Moreover, for DNA ligands, DNA recognition context is important as illustrated with DB1255. Indeed, DB1255 recognizes only the ERG binding site 5′-GGAAGT-3′ followed by an additional T base (underlined, ETS-family common cognate site, in bold ERG cognate sequence), corresponding statistically to ¼ of the total of ERG cognate sequence on the genome. Such specificity may be limitated (considering that only a potion of ERG-driven genes could be deregulated) or may offer the opportunity to modulate more precisely ERG-driven genes assuming that they are associated with the oncogenic process. Identifying such set of deregulated genes depending not only from the presence of an ERG cognate sequence but also of the surrounding bases through bioinformatics tools would be helpful for future development of such type of compound.
In a general manner, a better knowledge of the precise modalities of transcription factor/DNA or co-factor binding would take benefit of global analysis using high throughout analysis and next-generation sequencing (transcriptome, RNase-seq, ChIP-seq, DNase-Seq, ATAC-seq, SELEX-seq and ChIA-Pet, methylome and exosome analyses, etc.) of these transcription factors and of their different co-factors in the context of each tumor cell type, particularly from comparison with normal cell context and would be helpful for future design of transcription factor inhibitors.
Futhermore, transcription factors could interact with some epigenetic modifiers and their cooperation regulates gene expression pathways that are responsible for the cellular oncogenic phenotype [430]. A better knowledge of the setting up distorsion of transcription factors and the epigenome installed in diseases will offer hope to develop new opportunities. With this goal, we can notice the important clinical use of epigenetic therapies, either alone or in combinaison therapies for cancer treatment [431].
Moreover, the development of specific transcription factor inhibitors against cancer would have to take into account compensation phenomena between different transcription factors that may be very close to each other in the same family.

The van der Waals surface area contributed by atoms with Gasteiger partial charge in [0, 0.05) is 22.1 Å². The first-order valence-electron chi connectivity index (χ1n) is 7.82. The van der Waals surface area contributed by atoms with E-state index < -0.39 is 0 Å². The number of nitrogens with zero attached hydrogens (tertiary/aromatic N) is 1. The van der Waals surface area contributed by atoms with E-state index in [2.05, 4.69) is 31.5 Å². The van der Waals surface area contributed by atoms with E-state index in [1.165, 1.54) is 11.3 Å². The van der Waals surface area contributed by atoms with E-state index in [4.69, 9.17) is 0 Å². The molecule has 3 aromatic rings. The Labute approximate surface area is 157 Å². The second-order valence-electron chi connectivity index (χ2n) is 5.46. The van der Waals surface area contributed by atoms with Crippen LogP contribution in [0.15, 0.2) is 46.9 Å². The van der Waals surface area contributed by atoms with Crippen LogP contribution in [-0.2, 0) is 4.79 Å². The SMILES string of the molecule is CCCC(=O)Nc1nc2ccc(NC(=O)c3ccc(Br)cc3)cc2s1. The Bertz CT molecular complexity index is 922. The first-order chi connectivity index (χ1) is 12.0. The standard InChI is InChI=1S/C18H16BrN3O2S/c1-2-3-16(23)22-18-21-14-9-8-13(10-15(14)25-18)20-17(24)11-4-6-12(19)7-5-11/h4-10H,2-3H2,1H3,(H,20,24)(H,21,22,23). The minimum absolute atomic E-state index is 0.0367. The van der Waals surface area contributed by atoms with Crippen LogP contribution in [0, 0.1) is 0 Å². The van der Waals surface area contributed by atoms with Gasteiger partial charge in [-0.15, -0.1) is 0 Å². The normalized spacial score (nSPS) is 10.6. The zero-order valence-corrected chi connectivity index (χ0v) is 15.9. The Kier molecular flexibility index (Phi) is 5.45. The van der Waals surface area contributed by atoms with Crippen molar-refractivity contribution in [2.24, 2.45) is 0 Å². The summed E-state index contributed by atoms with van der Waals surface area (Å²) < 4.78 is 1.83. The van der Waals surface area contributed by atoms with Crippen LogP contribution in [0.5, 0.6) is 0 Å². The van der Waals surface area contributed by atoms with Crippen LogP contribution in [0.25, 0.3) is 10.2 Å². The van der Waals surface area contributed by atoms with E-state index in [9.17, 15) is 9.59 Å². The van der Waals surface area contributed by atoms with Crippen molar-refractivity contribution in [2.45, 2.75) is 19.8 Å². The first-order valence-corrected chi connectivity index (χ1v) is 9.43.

Finally, the dynamics of transcription factor/DNA or co-factor interaction process have to be further elucidated to open new opportunities to develop inhibitors that would block transcription factor 3D orientation in an active or an inactive structure.
Altogether, if the inhibition of transcription factor to treat cancer is already a part of the current anti-tumor pharmacopoeia, it would surely be improved in the future and opened to other pathologies such as genetic or inflammatory diseases, diabetes, Parkinson and Alzheimer diseases.


This research was funded by the Ligue contre le Cancer-Septentrion (Comité du Nord, Comité du Pas-de-Calais), the Association Laurette Fugain (ALF-2016/05), the Association pour la Recherche sur le Cancer (ARC-SFI20111203669), the FEDER-Région Nord-Pas-de-Calais, the SIRIC ONCOLille (Axis-1 Tumor Dormancy) and the Institut pour la Recherche sur le Cancer de Lille (IRCL).


M.-H.D.-C. is grateful to the Ligue contre le Cancer-Septentrion (Comité du Nord, Comité du Pas-de-Calais), the Association Laurette Fugain (ALF-2016/05), the Association pour la Recherche sur le Cancer (ARC-SFI20111203669), the FEDER-Région Nord-Pas-de-Calais, the SIRIC ONCOLille (Axis-1 Tumor Dormancy) and the Institut pour la Recherche sur le Cancer de Lille (IRCL) for grants. M.L. thanks the University of Lille, the French Research Ministry and the Société Française d’Hématologie (SFH) for PhD fellowship. S.J. thanks the ARC for Ph.D. fellowship.

Conflicts of Interest

The authors declare no conflict of interest.


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Figure 1. Targeting the MLL complex at the epigenetic level controls the expression of the HOXA cluster of transcription factors. Top of the figure: scheme of proteins associated with the fused-MLL complex highlighting the ones targeted by the different inhibitors indicated below.